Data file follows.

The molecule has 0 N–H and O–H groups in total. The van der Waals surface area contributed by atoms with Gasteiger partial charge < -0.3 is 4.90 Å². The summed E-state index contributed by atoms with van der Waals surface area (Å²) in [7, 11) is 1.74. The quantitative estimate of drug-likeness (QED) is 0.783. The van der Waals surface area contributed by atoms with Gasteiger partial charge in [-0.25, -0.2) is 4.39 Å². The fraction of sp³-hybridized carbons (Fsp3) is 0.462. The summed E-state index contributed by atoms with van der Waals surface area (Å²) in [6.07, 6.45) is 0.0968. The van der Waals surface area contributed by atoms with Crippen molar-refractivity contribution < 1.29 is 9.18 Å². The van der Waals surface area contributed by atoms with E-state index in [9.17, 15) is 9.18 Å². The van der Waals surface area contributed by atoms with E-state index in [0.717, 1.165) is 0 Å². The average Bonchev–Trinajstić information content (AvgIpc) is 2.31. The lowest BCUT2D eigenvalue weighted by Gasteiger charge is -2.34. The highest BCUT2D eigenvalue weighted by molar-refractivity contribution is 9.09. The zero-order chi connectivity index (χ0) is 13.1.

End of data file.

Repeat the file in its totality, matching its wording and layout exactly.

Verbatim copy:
The molecule has 0 N–H and O–H groups in total. The van der Waals surface area contributed by atoms with Gasteiger partial charge < -0.3 is 4.90 Å². The summed E-state index contributed by atoms with van der Waals surface area (Å²) in [7, 11) is 1.74. The quantitative estimate of drug-likeness (QED) is 0.783. The van der Waals surface area contributed by atoms with Gasteiger partial charge in [-0.25, -0.2) is 4.39 Å². The fraction of sp³-hybridized carbons (Fsp3) is 0.462. The summed E-state index contributed by atoms with van der Waals surface area (Å²) in [6.07, 6.45) is 0.0968. The van der Waals surface area contributed by atoms with Crippen molar-refractivity contribution < 1.29 is 9.18 Å². The van der Waals surface area contributed by atoms with E-state index in [9.17, 15) is 9.18 Å². The van der Waals surface area contributed by atoms with E-state index in [0.717, 1.165) is 0 Å². The average Bonchev–Trinajstić information content (AvgIpc) is 2.31. The lowest BCUT2D eigenvalue weighted by Gasteiger charge is -2.34. The highest BCUT2D eigenvalue weighted by molar-refractivity contribution is 9.09. The zero-order chi connectivity index (χ0) is 13.1.